The Situational Structure of Primate Beliefs


This paper develops the situational model of primate beliefs from the Prior-Lurz line of thought. There is a strong skepticism concerning primate beliefs in the analytic tradition which holds that beliefs have to be propositional and non-human animals do not have them (e.g., Davidson 1975, 1982). The response offered in this paper is twofold. First, two arguments against the propositional model as applied to other animals are put forward: an a priori argument from referential opacity and an empirical argument from varieties of working memory. Second, the Prior-Lurz situational model based on state of affairs as opposed to propositions is introduced and defended with two significant modifications. With this model of primate beliefs we can make progress in understanding how other primates can have certain mindreading capacity.

If the inline PDF is not rendering correctly, you can download the PDF file here.

  • Bermúdez, J. (2003). Thinking without words. Oxford: Oxford University Press.

  • Call, J. and Tomasello, M. (2008). Does the chimpanzee have a theory of mind? 30 years later,” Trends in Cognitive Sciences, 12(5), 187-192.

  • Davidson, D. (1967). Truth and meaning. Reprinted in his Inquiries in truth and interpretation (2001). Oxford: Oxford University Press.

  • Davidson, D. (1969). True to the facts. Reprinted in his Inquiries in truth and interpretation (2001). Oxford: Oxford University Press.

  • Davidson, D. (1975). Thought and talk. Reprinted in his Inquiries in truth and interpretation (2001). Oxford: Oxford University Press.

  • Davidson, D. (1982). Rational animals. Reprinted in his Subjective, intersubjective, objective (2001). Oxford: Oxford University Press.

  • Dennett, D. (1988). The intentional stance. Cambridge, MA: MIT Press.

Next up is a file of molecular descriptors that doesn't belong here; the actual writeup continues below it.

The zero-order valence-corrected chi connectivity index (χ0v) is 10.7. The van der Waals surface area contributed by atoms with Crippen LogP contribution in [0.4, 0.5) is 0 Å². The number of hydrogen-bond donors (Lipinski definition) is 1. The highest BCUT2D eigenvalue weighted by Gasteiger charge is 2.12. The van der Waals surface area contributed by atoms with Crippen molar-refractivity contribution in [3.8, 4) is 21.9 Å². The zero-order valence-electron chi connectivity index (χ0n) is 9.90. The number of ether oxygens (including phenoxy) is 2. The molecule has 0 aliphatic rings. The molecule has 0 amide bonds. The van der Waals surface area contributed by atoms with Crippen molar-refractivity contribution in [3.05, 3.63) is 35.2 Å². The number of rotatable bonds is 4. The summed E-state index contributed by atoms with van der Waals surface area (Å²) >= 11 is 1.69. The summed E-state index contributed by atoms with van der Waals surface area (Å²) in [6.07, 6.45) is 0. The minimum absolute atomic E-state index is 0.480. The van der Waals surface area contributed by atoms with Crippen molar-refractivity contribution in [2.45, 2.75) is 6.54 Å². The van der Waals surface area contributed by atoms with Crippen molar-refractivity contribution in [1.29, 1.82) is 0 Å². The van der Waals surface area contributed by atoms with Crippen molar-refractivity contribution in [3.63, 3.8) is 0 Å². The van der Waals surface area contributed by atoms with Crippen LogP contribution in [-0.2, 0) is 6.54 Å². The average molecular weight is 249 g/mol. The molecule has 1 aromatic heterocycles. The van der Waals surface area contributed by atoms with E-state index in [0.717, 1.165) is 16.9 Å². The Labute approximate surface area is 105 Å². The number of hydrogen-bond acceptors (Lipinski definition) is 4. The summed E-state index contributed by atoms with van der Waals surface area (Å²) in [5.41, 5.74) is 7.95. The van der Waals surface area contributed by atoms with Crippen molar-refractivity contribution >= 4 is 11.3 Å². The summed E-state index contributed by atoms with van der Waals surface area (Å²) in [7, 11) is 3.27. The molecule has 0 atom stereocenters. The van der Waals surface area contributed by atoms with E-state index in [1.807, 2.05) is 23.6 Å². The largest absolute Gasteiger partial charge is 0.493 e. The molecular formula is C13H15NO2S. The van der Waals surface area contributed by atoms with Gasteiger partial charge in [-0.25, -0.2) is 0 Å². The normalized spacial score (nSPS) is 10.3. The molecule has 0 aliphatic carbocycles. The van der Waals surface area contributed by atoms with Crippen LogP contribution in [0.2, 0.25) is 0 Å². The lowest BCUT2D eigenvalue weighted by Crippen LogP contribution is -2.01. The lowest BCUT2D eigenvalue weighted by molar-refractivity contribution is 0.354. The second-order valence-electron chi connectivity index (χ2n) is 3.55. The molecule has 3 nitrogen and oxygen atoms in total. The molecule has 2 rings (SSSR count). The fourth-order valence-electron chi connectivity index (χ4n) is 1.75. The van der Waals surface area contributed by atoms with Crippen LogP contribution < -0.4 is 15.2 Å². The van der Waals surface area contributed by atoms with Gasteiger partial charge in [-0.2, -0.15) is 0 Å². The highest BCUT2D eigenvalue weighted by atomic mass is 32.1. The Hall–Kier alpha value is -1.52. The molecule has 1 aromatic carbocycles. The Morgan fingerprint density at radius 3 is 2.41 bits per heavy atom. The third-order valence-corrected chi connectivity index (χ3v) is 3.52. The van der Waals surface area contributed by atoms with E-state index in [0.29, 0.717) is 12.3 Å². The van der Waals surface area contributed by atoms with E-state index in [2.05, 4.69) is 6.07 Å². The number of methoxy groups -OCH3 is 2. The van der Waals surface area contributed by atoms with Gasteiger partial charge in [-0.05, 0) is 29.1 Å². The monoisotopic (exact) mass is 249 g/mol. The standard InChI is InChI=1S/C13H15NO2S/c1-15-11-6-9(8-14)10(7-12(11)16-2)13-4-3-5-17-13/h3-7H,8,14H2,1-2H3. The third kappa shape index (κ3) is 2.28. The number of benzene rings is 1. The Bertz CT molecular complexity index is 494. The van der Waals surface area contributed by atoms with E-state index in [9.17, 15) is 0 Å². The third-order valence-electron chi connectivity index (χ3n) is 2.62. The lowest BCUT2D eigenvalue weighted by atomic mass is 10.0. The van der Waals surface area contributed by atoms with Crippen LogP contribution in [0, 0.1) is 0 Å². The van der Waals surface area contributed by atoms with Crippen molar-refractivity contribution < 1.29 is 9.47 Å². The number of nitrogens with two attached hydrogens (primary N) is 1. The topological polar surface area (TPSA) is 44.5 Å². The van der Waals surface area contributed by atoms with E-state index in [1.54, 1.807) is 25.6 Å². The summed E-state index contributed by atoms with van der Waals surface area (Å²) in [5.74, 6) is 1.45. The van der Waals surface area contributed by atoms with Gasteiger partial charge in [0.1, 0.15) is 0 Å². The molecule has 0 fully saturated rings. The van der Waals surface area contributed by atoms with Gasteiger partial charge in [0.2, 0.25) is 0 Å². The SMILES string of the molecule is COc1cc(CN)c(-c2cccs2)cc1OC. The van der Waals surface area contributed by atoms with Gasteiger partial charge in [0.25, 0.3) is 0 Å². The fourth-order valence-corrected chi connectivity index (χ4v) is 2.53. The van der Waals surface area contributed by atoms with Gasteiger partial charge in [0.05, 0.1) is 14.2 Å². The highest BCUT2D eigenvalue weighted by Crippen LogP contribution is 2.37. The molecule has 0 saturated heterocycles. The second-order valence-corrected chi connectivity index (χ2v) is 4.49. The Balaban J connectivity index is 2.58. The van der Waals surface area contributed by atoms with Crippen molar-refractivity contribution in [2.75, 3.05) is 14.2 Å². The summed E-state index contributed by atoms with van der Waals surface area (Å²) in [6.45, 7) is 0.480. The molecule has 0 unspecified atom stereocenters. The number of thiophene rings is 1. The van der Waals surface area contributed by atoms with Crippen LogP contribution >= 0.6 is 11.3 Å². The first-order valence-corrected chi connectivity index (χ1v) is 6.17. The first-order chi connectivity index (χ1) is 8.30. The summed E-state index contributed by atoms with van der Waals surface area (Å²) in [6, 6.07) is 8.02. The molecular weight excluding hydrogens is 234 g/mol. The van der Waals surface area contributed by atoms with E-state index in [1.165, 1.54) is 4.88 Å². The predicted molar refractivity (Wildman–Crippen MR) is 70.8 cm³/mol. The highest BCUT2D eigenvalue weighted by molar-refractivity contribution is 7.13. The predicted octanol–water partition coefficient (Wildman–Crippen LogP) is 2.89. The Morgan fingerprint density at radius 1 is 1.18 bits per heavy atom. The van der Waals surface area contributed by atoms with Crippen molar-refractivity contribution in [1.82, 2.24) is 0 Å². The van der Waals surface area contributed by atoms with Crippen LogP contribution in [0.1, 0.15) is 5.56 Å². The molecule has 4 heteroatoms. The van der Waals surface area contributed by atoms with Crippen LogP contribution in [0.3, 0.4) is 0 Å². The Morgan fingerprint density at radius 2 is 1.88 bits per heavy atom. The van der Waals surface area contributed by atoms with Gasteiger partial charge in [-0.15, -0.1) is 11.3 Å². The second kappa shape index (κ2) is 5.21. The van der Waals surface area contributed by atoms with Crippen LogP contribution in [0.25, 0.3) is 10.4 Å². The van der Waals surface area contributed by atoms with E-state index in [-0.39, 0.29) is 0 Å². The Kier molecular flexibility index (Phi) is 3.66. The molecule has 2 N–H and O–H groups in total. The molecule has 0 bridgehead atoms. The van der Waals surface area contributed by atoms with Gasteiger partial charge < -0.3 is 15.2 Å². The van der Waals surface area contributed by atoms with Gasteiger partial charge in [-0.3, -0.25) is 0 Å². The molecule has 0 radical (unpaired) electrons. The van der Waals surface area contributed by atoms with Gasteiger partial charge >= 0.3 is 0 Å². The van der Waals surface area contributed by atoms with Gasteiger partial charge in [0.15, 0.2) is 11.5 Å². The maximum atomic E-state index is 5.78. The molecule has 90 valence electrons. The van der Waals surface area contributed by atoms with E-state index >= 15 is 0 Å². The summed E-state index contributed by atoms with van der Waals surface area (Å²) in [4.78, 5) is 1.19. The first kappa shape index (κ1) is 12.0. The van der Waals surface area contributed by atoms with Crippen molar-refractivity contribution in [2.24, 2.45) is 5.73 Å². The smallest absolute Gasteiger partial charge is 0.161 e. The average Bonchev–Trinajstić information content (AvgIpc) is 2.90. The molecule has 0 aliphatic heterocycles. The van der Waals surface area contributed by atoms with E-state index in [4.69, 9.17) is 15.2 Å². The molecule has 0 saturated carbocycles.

• Fodor, J. (1975). The language of thought. Cambridge, MA: Harvard University Press.

  • Frege, G. (1892). On sense and reference. Reprinted in M. Beaney (ed.), The Frege reader (1997). Oxford: Wiley-Blackwell.

  • Giaquinto, M. (2011). Visual thinking in mathematics: an epistemological study. Oxford: Oxford University Press.

  • Hare, B. et al. (2000). Chimpanzees know what conspecifics do and do not see. Animal Behavior, 59, 771-785.

  • Hashiya, K. and Kojima, S. (2001). Acquisition of auditory-visual intermodal matching-to-sample by a chimpanzee (Pan troglodytes): comparison with visual-visual intramodal matching. Animal Cognition, 4, 231-239.

  • Heyes, C. (1998). Theory of mind in nonhuman primates. Behavioral and Brain Sciences, 21, 101-148.

  • Inoue, S. and Matsuzawa, T. (2007). Working memory of numerals in chimpanzees. Current Biology, 17(23), 1004-1005.

  • Jamieson, D. (2009). What do animals think? In R. Lurz (ed.), The philosophy of animal minds. Cambridge, UK: Cambridge University Press.

  • Lurz, R. (2011). Mindreading animals. Cambridge, MA: MIT Press.

  • McDowell, J. (1996). Mind and world. Cambridge, MA: Harvard University Press.

  • McDowell, J. (2007). What myth? Reprinted in his The engaged intellect (2009). Cambridge, MA: Harvard University Press.

  • Matsuzawa, T. (2009). Symbolic representation of number in chimpanzees. Current Opinion in Neurobiology, 19, 92-98.

  • Myowa-Yamakoshi, M. and Matsuzawa T. (1999). Factors influencing imitation of manipulatory actions in chimpanzees. Journal of Comparative Psychology, 113, 128-136.

  • Myowa-Yamakoshi, M. et al. (2004). Imitation in neonatal chimpanzees (Pan troglodytes). Developmental Science, 7, 437-442.

  • Povinelli, D. (1996). Chimpanzee theory of mind? The long road to strong inference. In P. Carruthers and P. Smith (eds.). Theories of theories of mind. Cambridge, UK: Cambridge University Press.

  • Premack, D. and Woodruff, G. (1978). Does the chimpanzee have a theory of mind? Behavioral and Brain Sciences, 1, 515-526.

  • Prior, A. (1971). Objects of thought. Oxford: Oxford University Press.

  • Quine, W. V. (1960). Word and object. Cambridge, MA: MIT Press.

  • Schiffer, S. (2003). The things we mean. Oxford: Oxford University Press.

  • Sperling, G. (1960). The information available in brief visual presentations. Psychological Monographs: General and Applied, 74(11), 1-29.

  • Tye, M. (2000). Consciousness, color, and content. Cambridge, MA: MIT Press.

  • Wood, J. et al. (2008). Free-ranging rhesus monkeys spontaneously individuate and enumerate small numbers of non-solid portions. Cognition, 106, 207-221.


Journal + Issues